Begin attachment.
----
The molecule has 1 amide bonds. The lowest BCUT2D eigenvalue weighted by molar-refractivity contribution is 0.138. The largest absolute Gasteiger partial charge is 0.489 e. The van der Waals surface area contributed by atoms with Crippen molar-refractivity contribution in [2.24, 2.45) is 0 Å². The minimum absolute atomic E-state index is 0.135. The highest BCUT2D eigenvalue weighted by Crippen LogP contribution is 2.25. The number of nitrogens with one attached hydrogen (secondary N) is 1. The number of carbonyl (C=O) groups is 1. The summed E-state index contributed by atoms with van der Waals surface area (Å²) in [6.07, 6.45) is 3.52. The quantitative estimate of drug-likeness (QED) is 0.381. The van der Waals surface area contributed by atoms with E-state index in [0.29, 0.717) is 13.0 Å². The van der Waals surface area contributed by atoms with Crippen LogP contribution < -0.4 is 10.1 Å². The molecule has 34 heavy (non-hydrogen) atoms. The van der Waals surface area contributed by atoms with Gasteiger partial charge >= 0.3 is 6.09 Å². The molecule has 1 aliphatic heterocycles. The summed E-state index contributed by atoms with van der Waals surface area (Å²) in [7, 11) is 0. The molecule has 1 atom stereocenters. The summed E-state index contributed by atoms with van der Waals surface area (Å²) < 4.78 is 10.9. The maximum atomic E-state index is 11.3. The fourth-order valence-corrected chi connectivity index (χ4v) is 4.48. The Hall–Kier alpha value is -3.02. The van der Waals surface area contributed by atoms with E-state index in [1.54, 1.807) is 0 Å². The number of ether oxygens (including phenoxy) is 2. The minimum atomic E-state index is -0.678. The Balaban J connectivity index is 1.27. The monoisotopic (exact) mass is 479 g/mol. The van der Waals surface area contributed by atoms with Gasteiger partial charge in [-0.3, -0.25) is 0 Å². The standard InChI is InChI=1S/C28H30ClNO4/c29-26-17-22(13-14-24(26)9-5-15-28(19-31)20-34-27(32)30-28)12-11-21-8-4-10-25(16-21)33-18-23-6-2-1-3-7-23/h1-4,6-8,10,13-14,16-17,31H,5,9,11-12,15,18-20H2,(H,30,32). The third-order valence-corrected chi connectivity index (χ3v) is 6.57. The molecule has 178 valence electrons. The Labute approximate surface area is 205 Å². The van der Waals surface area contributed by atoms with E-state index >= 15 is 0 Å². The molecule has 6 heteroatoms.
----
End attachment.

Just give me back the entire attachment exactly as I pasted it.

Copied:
The molecule has 1 amide bonds. The lowest BCUT2D eigenvalue weighted by molar-refractivity contribution is 0.138. The largest absolute Gasteiger partial charge is 0.489 e. The van der Waals surface area contributed by atoms with Crippen molar-refractivity contribution in [2.24, 2.45) is 0 Å². The minimum absolute atomic E-state index is 0.135. The highest BCUT2D eigenvalue weighted by Crippen LogP contribution is 2.25. The number of nitrogens with one attached hydrogen (secondary N) is 1. The number of carbonyl (C=O) groups is 1. The summed E-state index contributed by atoms with van der Waals surface area (Å²) in [6.07, 6.45) is 3.52. The quantitative estimate of drug-likeness (QED) is 0.381. The van der Waals surface area contributed by atoms with E-state index in [0.29, 0.717) is 13.0 Å². The van der Waals surface area contributed by atoms with Crippen LogP contribution < -0.4 is 10.1 Å². The molecule has 34 heavy (non-hydrogen) atoms. The van der Waals surface area contributed by atoms with Gasteiger partial charge >= 0.3 is 6.09 Å². The molecule has 1 aliphatic heterocycles. The summed E-state index contributed by atoms with van der Waals surface area (Å²) in [7, 11) is 0. The molecule has 1 atom stereocenters. The summed E-state index contributed by atoms with van der Waals surface area (Å²) < 4.78 is 10.9. The maximum atomic E-state index is 11.3. The fourth-order valence-corrected chi connectivity index (χ4v) is 4.48. The Hall–Kier alpha value is -3.02. The van der Waals surface area contributed by atoms with E-state index in [1.54, 1.807) is 0 Å². The number of ether oxygens (including phenoxy) is 2. The minimum atomic E-state index is -0.678. The Balaban J connectivity index is 1.27. The monoisotopic (exact) mass is 479 g/mol. The van der Waals surface area contributed by atoms with Gasteiger partial charge in [-0.3, -0.25) is 0 Å². The standard InChI is InChI=1S/C28H30ClNO4/c29-26-17-22(13-14-24(26)9-5-15-28(19-31)20-34-27(32)30-28)12-11-21-8-4-10-25(16-21)33-18-23-6-2-1-3-7-23/h1-4,6-8,10,13-14,16-17,31H,5,9,11-12,15,18-20H2,(H,30,32). The third-order valence-corrected chi connectivity index (χ3v) is 6.57. The molecule has 178 valence electrons. The Labute approximate surface area is 205 Å². The van der Waals surface area contributed by atoms with E-state index >= 15 is 0 Å². The molecule has 6 heteroatoms.